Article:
The upshot is intense competition for a reduced volume of household credit demand. It is a lopsided market, with severe skews in local housing, employment, and overall household financial stability. Winning banks will need superior skills in targeting, relationship management, risk-adjusted pricing and underwriting.
A Changed Market
There is no question but that U.S. households are de-leveraging. Compared with a more than $1 trillion expansion in each of the peak years of 2004 to 2006, households reduced their debt load by more than $200 billion in 2009, and the contraction was continuing at an even faster annualized pace in the early part of 2010. Both for reasons of attitude and of necessity, we see this trend continuing, as supporting by the following:
Jobs. Looking at the job picture, the national unemployment rate as of mid-2010 was just under 10%, with about 15 million people looking for work. This compares with a 5.5% unemployment rate three years earlier, in 2008. We are not in the business of econometric forecasting, but don’t yet see evidence of a strong resurgence in hiring.
Debt. In turn, the job situation certainly has a bearing on the ability of households to manage their debt burdens. Currently, the charge-off rate on mortgages is running at 10 times the historical average. And the current charge-off rate on credit cards is double what was seen in the bellwether years of 2007 and 2008. Given continuing high unemployment, we do not see quick improvements in credit quality.
Housing. A further complication is sinking housing values. At the end of 2009 nearly one of every four borrowers was upside down on the mortgage, owing more than the market value of the dwelling (the comparable ratio was 10% in 2005). Nationwide, there has been a 22 percentage-point drop in home equity value relative to household real estate holdings — from 60% in 2005 to 38% in early 2010. It’s an illiquid market where many households can’t find buyers on suitable terms; aren’t eligible to refinance; and often are struggling just to hang on.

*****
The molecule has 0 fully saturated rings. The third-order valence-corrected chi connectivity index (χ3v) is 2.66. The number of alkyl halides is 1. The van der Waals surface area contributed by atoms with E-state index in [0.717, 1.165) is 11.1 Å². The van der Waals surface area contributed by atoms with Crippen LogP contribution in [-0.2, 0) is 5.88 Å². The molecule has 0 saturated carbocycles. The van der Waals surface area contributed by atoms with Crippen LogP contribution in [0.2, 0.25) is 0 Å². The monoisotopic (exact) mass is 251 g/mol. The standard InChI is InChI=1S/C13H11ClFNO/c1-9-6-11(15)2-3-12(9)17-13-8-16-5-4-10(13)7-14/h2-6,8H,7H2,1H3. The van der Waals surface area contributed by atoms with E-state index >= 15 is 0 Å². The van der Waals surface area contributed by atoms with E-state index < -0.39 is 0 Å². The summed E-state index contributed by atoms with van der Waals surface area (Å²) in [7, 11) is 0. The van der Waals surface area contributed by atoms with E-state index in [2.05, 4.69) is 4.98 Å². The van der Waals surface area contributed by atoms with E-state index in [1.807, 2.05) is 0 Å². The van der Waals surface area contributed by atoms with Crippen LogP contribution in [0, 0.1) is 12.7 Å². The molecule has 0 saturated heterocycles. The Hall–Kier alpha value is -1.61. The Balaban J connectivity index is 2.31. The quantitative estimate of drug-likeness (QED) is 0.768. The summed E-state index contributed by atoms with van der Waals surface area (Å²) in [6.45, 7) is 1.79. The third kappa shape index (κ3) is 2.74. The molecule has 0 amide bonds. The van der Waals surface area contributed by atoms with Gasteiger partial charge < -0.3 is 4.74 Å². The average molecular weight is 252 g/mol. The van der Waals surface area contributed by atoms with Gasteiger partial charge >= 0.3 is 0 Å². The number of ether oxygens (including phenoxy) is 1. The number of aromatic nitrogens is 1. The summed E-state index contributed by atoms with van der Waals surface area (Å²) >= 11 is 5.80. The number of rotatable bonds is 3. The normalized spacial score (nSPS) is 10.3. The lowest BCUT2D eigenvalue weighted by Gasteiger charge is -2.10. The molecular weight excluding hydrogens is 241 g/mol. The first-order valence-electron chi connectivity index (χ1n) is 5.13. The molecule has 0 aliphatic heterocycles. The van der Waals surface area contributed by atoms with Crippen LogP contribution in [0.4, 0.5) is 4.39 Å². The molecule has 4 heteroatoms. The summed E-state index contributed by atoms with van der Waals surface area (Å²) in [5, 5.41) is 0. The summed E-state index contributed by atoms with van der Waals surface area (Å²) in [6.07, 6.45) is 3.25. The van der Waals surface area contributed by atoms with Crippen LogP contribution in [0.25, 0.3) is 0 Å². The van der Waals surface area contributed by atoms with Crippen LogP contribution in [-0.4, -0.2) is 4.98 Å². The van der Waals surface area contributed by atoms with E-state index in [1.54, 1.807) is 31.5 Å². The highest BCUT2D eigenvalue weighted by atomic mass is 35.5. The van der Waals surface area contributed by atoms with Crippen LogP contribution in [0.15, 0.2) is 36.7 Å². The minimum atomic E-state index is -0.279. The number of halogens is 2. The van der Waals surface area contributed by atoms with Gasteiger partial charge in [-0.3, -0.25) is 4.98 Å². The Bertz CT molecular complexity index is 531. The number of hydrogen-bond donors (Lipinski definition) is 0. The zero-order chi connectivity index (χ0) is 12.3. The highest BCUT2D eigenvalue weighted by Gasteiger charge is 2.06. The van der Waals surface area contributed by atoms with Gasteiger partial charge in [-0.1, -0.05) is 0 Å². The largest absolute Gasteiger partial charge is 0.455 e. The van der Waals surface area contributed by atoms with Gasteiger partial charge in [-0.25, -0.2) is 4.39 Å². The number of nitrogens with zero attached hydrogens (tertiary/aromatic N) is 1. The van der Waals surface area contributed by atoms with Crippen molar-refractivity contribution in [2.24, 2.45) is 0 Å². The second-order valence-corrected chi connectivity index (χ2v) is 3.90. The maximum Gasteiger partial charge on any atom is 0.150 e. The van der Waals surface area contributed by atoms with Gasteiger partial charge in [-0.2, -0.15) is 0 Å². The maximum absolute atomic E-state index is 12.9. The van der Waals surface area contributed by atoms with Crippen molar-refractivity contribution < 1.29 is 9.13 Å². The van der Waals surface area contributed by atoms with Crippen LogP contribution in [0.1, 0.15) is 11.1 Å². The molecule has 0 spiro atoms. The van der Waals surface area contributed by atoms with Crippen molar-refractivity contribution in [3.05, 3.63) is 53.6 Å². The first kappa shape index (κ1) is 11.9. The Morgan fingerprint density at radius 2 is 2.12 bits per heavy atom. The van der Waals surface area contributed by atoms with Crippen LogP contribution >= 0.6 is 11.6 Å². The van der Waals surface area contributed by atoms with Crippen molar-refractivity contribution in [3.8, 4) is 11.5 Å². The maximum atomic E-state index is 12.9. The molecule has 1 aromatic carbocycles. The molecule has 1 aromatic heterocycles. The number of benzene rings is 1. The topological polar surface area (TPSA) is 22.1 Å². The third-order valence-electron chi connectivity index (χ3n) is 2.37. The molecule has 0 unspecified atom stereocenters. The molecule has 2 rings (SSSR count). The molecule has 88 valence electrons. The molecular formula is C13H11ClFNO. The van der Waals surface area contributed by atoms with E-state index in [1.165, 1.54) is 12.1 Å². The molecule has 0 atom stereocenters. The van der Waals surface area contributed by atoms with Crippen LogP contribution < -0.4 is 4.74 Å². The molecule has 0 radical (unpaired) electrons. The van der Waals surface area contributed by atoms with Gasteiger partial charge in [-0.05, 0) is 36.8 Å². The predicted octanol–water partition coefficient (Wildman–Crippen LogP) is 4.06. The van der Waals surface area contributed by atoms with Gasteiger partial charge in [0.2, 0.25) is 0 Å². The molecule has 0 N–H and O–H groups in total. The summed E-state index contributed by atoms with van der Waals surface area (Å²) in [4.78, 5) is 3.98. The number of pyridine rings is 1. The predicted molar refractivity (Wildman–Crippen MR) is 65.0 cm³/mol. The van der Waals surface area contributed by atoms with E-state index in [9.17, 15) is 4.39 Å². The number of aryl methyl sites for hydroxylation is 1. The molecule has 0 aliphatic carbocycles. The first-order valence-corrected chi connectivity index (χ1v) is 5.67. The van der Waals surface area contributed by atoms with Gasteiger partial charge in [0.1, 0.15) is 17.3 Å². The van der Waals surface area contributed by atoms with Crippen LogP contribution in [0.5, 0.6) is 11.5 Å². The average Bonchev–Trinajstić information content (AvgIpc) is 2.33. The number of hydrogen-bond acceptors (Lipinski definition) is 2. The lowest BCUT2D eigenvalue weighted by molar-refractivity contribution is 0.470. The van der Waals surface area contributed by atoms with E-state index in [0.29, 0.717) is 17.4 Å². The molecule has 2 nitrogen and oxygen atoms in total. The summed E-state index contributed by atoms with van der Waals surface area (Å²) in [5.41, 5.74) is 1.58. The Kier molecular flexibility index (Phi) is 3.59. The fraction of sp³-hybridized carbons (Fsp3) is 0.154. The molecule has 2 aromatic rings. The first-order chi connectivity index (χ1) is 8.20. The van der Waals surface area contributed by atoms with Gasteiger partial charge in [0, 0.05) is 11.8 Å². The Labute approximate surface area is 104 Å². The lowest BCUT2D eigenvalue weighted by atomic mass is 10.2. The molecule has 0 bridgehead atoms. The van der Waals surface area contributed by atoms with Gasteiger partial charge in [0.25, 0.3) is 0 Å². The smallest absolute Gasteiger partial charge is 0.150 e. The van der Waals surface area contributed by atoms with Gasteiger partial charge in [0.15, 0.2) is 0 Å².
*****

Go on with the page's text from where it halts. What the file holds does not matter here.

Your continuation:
Based on these three factors alone — jobs, debt burden and housing — it appears entirely realistic to plan for a continuing tight retail credit market in 2011, easily extending into 2012. Banks will need a different compass to navigate these waters, guided much more by customer relationships than by product dynamics.
From a risk perspective, there are fewer tiers of the retail market that banks can profitably serve. Along with underwriting challenges, banks and credit card issuers are dealing with new regulations that will have the effect of limiting fee revenues, increasing underlying costs for lenders, and limiting lender flexibility. Of necessity, institutions will gravitate toward the middle and upper credit tiers, where there will be intense competition for a smaller pool of business.